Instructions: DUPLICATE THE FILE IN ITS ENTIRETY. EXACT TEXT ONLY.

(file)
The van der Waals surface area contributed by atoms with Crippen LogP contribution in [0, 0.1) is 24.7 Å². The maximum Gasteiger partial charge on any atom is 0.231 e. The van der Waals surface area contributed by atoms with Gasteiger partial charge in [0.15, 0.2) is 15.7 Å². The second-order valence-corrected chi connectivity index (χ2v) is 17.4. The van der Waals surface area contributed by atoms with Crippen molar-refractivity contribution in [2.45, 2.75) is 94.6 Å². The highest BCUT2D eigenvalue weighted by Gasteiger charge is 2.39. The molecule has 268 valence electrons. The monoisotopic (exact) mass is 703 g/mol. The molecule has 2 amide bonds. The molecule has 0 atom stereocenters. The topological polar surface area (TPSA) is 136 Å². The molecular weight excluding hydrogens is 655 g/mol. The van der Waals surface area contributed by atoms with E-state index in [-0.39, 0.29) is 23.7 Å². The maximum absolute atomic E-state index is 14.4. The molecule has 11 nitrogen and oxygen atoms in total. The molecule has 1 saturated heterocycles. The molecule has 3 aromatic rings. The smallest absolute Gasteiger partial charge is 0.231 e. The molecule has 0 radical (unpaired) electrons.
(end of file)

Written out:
The van der Waals surface area contributed by atoms with Crippen LogP contribution in [0, 0.1) is 24.7 Å². The maximum Gasteiger partial charge on any atom is 0.231 e. The van der Waals surface area contributed by atoms with Gasteiger partial charge in [0.15, 0.2) is 15.7 Å². The second-order valence-corrected chi connectivity index (χ2v) is 17.4. The van der Waals surface area contributed by atoms with Crippen molar-refractivity contribution in [2.45, 2.75) is 94.6 Å². The highest BCUT2D eigenvalue weighted by Gasteiger charge is 2.39. The molecule has 268 valence electrons. The monoisotopic (exact) mass is 703 g/mol. The molecule has 2 amide bonds. The molecule has 0 atom stereocenters. The topological polar surface area (TPSA) is 136 Å². The molecular weight excluding hydrogens is 655 g/mol. The van der Waals surface area contributed by atoms with E-state index in [-0.39, 0.29) is 23.7 Å². The maximum absolute atomic E-state index is 14.4. The molecule has 11 nitrogen and oxygen atoms in total. The molecule has 1 saturated heterocycles. The molecule has 3 aromatic rings. The smallest absolute Gasteiger partial charge is 0.231 e. The molecule has 0 radical (unpaired) electrons.